|Wild Bergamot, bee balm, horsemint||
by Pat Harper
Lamiaceae or Mint
Monarda: after Nicholas Monardes
(1493-1588), a Spanish physician and botanist
Monarda fistulosa's shaggy pale lavender flowers can be found in woods, prairiesfields and roadsides from July through September.
Wild bergamot is a native perennial from slender creeping rhizomes and thus commonly occurs in large clumps. This tall, single stemmed perennial aromatic flower can be identified as a member of the mint family by its’ square stem and opposite leaves. Plants grow two to four feet high in sandy or loamy soil and in full to partial sun. Leaves are 2-3 inches long, lance-shaped, and toothed. Flower clusters are solitary at the ends of branches. Each cluster is about 1 1/2 inches long and contains about 20-50 flowers. These showy purple-pink tubular flowers attract bees, butterflies, beetles and hummingbirds.
Bergamot can be used as a tea and inhaled to sooth bronchial
complaints and ease colds. Thymol is contained in this plant which has been
used as a stimulant and to relieve digestive flatulence and nausea. One
authority states that Amerindians recognized four varieties that had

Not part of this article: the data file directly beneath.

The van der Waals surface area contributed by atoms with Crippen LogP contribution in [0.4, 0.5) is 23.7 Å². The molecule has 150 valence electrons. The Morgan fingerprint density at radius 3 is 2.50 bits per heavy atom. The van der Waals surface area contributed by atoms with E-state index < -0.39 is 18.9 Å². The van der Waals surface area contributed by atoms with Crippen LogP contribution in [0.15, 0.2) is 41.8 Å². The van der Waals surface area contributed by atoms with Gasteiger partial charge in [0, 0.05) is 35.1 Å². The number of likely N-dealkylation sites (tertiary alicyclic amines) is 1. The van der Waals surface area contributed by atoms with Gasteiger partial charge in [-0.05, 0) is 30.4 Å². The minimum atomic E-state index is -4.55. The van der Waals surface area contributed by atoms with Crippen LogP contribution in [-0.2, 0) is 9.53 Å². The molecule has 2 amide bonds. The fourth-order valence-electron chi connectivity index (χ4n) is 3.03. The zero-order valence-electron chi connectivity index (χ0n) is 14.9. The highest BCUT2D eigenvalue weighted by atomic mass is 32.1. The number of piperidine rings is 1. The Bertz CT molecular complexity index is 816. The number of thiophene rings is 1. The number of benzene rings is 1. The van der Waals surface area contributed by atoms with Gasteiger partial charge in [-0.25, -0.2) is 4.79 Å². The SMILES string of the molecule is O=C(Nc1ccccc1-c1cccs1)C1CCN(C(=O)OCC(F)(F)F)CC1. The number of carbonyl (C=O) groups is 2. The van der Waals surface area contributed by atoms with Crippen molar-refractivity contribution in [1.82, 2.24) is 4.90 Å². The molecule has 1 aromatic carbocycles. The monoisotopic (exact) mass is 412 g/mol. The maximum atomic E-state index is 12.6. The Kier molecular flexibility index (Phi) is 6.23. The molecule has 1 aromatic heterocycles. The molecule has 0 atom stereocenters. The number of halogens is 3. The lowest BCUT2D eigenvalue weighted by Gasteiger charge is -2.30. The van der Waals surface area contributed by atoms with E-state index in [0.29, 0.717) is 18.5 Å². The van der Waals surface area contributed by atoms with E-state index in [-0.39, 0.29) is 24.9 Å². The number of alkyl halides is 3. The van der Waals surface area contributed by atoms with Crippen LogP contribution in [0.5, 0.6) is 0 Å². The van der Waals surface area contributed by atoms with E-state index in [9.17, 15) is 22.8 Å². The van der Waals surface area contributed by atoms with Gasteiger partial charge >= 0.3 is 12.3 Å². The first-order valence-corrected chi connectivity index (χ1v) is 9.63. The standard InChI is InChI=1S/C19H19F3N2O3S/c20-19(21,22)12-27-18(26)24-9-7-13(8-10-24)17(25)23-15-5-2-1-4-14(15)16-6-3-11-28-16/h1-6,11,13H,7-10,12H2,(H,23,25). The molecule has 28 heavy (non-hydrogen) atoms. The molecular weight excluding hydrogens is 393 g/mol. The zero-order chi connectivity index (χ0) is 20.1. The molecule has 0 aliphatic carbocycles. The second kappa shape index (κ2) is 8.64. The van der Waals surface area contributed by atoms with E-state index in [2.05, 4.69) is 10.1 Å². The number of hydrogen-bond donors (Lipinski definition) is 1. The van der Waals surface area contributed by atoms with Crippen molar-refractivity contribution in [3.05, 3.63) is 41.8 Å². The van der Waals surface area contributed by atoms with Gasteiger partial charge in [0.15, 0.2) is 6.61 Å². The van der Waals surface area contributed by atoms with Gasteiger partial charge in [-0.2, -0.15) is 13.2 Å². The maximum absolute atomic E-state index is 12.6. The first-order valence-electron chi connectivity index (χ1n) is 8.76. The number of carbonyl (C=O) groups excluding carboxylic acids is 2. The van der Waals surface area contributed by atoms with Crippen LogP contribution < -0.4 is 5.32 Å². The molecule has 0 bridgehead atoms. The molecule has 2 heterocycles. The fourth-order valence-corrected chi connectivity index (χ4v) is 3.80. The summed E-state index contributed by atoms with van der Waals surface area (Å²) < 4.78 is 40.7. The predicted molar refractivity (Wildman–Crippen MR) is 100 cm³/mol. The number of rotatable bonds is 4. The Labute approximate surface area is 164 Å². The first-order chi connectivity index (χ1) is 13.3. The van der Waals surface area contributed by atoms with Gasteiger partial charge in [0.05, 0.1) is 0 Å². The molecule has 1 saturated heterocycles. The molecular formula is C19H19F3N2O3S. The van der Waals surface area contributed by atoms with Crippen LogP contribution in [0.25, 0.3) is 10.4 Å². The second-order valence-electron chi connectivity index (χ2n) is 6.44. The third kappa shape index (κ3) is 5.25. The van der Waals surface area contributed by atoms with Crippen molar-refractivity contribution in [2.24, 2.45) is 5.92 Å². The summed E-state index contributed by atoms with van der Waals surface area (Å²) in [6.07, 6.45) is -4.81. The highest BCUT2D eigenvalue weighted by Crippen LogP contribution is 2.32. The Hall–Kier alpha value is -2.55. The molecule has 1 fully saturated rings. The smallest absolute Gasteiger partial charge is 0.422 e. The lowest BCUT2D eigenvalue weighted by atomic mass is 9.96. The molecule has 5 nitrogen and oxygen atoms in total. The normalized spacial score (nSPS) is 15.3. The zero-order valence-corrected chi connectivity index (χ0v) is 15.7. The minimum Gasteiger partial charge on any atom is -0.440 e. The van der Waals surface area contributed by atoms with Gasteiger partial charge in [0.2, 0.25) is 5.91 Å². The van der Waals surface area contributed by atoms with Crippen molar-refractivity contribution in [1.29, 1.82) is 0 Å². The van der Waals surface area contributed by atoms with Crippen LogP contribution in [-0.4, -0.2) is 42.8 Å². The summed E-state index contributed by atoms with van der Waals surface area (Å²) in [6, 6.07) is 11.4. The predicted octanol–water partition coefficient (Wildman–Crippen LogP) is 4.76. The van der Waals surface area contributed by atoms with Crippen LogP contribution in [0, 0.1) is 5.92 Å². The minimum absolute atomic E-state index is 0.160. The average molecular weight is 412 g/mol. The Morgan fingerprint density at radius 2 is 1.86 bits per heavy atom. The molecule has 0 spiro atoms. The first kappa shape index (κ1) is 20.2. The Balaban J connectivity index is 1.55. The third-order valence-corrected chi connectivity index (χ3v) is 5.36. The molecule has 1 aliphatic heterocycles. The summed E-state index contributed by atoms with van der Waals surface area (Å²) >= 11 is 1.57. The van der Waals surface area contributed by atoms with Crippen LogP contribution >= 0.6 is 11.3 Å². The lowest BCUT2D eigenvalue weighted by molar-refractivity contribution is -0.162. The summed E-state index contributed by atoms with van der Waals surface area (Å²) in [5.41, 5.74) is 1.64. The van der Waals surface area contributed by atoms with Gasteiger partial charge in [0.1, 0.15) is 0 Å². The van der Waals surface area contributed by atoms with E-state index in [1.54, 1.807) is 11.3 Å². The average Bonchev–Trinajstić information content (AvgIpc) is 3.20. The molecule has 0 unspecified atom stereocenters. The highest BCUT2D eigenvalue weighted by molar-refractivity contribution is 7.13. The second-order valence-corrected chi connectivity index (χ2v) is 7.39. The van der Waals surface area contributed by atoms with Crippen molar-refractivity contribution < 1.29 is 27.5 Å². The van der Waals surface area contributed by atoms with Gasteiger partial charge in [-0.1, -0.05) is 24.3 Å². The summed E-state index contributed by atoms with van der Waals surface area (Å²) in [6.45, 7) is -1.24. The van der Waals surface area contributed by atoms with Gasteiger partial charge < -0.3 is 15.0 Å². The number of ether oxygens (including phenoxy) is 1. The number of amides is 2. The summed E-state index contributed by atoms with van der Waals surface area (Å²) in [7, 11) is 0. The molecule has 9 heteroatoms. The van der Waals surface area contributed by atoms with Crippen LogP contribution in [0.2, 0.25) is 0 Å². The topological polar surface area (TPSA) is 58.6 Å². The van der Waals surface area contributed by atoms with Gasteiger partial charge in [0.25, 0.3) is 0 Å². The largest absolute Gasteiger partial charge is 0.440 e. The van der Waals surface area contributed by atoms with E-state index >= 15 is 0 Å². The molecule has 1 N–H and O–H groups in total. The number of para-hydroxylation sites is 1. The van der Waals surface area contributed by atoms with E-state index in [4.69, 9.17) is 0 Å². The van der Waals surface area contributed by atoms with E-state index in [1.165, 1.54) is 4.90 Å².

different odors. Leaves were eaten boiled with meat, and a decoction of the
plant was made into hair pomade. The herb is considered an active
diaphoretic (sweat inducer). Read more in
Wayne Pauley's Folklore on
Other facts: Bergamots close relative Oswego Tea (M. Didyma), a scarlet Monarda, was used by colonists when English tea was boycotted. The "bergamot" used in Earl Gray Tea is not Monarda fistulosa, but Mentha citrata. This is an example of the confusion that arises from the usage of common names.
Propagation: The seeds can be easily collected from the round still aromatic heads in late fall into winter. Scatter the seeds for a sea of lavender flower usually in the next early fall.
Blooming Buddies include: yellow - yellow coneflower (Ratibida pinnata), black-eyed Susan (Rudbeckia hirta var. pulcherrima); white - daisy fleabane (Erigeron annuus); pink -purple prairie-clover (Dalea purpurea var. purpurea).